Daniel Gordis has written a number of books and countless articles about Israel, but it wasn’t until he began writing his recently published book, “Israel: A Concise History of a Nation Reborn,” that he realized something profound about the connection between the Jewish people and the land of Israel. “It hit me even deeper than it ever had before that you can’t tell the story of the Jewish people without telling the story of the relationship of the Jewish people and this land,” said Gordis.
Both as an author, a speaker, and as a columnist for the Jerusalem Post, he is regularly writing and talking about the Jewish State, where he moved in 1998. His ties to Israel seem analogous to those of the Jewish people. “This country is an incredibly important progress for the Jewish people but also a very important model to the western world,” said Gordis.
“It became clear to me when telling the story how much the centrality of the land in the Bible stories of the Jewish people has been a core part of what Israel has been about,” said Gordis.
The relationship can be traced back to the Bible in Genesis when God tells Abraham to leave his homeland and go to the place that He will show him. The first word God says to the first Jew is go to that land. “The land is actually kind of a character in the Bible,” said Gordis.
Though Chapter 1 of his book starts in 1897 with the First Zionist Congress, Chapter 2, titled “Some Spot of a Native Land,” goes back several thousand years. It traces through the history of the Jewish people and their interaction with the land. Gordis illustrates the seemingly unbreakable connection between the Jewish people and the land of Israel. He wrote, “The genius of the Jewish tradition was that in their liturgy and holidays, the Jews invoked the past in a way that made it seem present and real. No matter what they did, said, or thought about, the land of Israel remained their central focus. When they prayed, three times each day, they faced Jerusalem.”
The inspiration to write the book occurred three years ago, when Barry Shrage was planning a group trip to Israel. Shrage, president of CJP, asked Gordis to recommend a book about the country’s background that was readable, accurate, and hopefully inspirational. Gordis was sure he could find something by the end of the day, but no such book could be found. “I asked Danny for a good concise text for a group of CJP mission participants several years ago. The History he wrote exceeded all of my expectations,” said Shrage.
“There are some really wonderful one volume histories of Israel out there,” said Gordis, citing Howard Sachar, Martin Gilbert, and Anita Shapira as examples. However, they are all extremely lengthy. “People are not going to read that kind of book,” said Gordis. Turning to Amazon and the Internet hoping for a history of Israel he hadn’t yet read, he came to the realization that it simply didn’t exist. “It struck me that there was a kind of crying need for a book that would be accurate, fair, middle of the road politically and also just a good read,” said Gordis.
This realization is what inspired him to write his recently published book, which went on-sale on October 18. “Israel: A Concise History of a Nation Reborn,” is an important book from one of our great Jewish scholars and activists. Danny Gordis brings to the historian’s task a firm grip on Jewish tradition and sources and a deep love of the Jewish people. He is one of my most important teachers and mentors,” said Shrage. The challenge of writing this book, according to Gordis, was in deciding what kind of story he wanted to tell.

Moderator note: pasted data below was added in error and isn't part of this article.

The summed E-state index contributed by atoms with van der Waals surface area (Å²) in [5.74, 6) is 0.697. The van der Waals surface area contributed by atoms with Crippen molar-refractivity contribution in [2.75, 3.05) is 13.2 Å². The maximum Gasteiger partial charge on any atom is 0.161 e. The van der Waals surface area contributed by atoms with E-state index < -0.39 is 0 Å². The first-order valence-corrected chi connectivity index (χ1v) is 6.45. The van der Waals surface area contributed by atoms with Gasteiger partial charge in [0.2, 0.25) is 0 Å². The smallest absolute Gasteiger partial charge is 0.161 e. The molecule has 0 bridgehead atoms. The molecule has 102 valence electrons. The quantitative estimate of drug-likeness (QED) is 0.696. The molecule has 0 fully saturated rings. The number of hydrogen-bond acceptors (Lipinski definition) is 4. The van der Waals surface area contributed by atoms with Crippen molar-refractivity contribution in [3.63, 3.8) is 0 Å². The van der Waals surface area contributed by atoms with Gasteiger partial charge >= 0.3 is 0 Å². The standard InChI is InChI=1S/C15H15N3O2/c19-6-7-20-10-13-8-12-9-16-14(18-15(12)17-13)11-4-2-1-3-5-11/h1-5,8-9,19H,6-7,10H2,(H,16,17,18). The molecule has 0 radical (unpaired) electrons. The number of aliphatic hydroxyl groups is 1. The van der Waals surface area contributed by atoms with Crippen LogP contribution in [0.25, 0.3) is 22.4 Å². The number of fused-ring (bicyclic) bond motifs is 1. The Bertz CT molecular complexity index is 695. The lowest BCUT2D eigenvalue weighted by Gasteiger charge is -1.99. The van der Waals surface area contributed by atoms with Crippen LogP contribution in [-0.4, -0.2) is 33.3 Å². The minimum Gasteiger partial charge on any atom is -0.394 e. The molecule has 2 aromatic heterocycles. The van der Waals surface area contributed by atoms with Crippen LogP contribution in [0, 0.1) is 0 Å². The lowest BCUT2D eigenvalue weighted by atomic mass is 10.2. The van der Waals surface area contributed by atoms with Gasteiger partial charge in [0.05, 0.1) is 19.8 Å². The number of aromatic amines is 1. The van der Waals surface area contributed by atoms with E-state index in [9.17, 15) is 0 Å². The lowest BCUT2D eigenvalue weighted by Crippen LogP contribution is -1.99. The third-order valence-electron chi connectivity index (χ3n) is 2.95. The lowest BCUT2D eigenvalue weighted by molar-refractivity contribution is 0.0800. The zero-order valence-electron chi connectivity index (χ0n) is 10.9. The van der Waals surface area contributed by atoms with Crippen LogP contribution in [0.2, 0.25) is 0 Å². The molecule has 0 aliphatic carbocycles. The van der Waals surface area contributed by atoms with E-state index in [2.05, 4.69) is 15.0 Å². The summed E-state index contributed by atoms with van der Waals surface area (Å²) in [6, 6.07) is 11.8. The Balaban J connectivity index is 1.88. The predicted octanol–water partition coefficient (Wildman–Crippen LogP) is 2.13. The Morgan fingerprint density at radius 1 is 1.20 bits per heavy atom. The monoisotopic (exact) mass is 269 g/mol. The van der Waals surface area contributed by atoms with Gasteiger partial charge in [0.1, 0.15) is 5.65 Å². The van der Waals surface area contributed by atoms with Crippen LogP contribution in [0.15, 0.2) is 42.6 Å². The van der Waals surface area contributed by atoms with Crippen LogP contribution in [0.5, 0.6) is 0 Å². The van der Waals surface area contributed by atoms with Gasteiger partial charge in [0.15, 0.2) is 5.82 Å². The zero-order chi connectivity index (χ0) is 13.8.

“I really did not want this to be a book about the conflict,” said Gordis. In his mind, everyone thinks of Israel in the 1940s and 50s, which he finds comparable to thinking of the United States in terms of 1776 or its war history. “Those are all important things but they’re not what defines America,” said Gordis.
“I wanted to tell a story so that people who read the book would actually understand what Israel is really all about,” said Gordis. This brought him to his next challenge, of how to answer the questions: What is Israel all about? And what is the Jewish State’s story? He decided to write it as a story of the Jewish people returning to their ancestral homeland as a kind of rebirth of Jewish people, Jewish creativity, and Jewish consciousness that happens when a people is reunited with their land and with their language.
In addition to having a love for writing, he cares very deeply about Israel and wants to do what he can to improve it. “I think each person that moves here has to ask themselves, ‘What can I do to make a contribution to the state of Israel?’” While Gordis is currently working to build Israel’s first Liberal Arts College, he also uses his skilled writing and speaking abilities to reach out to wide audiences to try to tell the story of Israel in the way, in his mind, it needs to be told. “Fundamentally, Israel is a country that values the importance of the survival of the Jewish people, it believes that it can be woven, if not seamlessly, then very well into democracy, and is not embarrassed about defending itself when it needs to.”